Yesterday, the Illinois Senate passed Senate Bill 1298 – the CARE (Caregiver Advise, Record, Enable) Act – and, in doing so, took a major step toward helping to ensure that family caregivers in Illinois have the resources and training they need to care for their loved ones at home following a hospital stay.  Sponsored by Sen. Chapin Rose, Senate Bill 1298 provides an added layer of support for the over 2.4 million family caregivers in Illinois.  The bill will now move to the House where Rep. Jerry Costello is the Chief Sponsor.

“AARP thanks Senator Rose for his leadership on this issue and applauds the entire Senate for unanimously voting ‘yes’ on Senate Bill 1298,” said Bob Gallo, AARP Illinois State Director.  “We would also like to recognize the collaborative efforts of several organizations, including the Illinois Hospital Association, for working together to ensure passage of the CARE Act.  We urge the House to follow the example set by the Senate and send Senate Bill 1298 to the Governor for signature.”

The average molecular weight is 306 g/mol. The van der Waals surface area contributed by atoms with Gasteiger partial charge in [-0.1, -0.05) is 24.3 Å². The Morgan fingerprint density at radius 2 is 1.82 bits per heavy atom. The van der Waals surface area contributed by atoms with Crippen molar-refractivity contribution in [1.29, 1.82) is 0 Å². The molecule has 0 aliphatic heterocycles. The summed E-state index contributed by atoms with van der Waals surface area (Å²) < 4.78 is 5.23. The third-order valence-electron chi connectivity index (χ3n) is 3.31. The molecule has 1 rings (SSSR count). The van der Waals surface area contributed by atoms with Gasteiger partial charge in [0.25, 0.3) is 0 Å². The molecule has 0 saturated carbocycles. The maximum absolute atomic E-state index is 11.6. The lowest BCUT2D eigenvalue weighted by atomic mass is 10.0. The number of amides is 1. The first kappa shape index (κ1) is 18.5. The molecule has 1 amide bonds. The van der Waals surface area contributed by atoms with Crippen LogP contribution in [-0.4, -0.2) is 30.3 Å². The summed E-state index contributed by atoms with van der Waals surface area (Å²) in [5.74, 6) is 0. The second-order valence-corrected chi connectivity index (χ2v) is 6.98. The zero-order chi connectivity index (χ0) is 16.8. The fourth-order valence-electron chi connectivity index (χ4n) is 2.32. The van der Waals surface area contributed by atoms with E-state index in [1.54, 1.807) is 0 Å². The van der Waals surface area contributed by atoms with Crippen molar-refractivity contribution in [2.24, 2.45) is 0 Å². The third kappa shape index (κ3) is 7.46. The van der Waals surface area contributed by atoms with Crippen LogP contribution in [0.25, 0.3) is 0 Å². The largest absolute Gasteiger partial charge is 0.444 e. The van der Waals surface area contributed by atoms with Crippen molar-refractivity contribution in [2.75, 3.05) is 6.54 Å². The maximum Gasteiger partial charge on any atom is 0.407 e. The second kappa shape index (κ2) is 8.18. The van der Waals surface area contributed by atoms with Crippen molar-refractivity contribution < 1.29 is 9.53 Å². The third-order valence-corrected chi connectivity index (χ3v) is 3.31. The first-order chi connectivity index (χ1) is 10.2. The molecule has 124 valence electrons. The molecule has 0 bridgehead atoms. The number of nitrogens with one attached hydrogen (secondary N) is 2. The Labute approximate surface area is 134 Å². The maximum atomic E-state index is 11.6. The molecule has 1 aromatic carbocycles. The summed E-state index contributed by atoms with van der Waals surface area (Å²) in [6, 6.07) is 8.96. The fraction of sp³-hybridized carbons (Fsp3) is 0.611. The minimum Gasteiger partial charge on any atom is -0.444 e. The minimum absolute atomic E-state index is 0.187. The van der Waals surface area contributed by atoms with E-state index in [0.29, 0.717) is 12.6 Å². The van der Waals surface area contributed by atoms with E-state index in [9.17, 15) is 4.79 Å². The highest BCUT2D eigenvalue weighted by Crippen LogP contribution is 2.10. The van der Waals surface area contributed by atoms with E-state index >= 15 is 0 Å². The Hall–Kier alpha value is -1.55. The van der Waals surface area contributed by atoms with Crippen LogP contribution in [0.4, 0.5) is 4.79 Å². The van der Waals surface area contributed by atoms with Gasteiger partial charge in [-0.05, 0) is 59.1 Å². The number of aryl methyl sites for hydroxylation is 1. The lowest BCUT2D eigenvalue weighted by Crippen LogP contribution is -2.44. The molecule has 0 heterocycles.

The CARE Act recognizes the critical role family caregivers play in keeping their loved ones safe at home after hospitalization and out of costly institutions.  The bill features three key provisions:

1. Identification: The name of the family caregiver is recorded when a loved one is admitted into a hospital;

2. Notification: The family caregiver is notified if the loved one is to be discharged home or transferred to another facility; and,

3. Training: The hospital must make an effort to provide an explanation and instructions of the after-care tasks – such as medication management, injections, wound care, and transfers – that the family caregiver may perform at home.

“The Illinois CARE Act recognizes the very important role family caregivers play in keeping their loved ones safe at home after being in the hospital,” State Senator Chapin Rose (R-Mahomet) said. “This legislation will improve the quality of care of countless Illinoisans and save the taxpayers money in the process by lowering readmissions to hospital emergency rooms.”

Nationally, almost half (46%) of family caregivers perform medical or nursing tasks for their loved ones with multiple chronic physical and cognitive conditions – and 78% of caregivers who provide these tasks manage medications, including administering intravenous fluids and injections.  Most family caregivers report that they received little or no training to perform these tasks.  Source: Home Alone: Family Caregivers Provide Complex Chronic Care (AARP Public Policy Institute, 2014)

Chapin Rose

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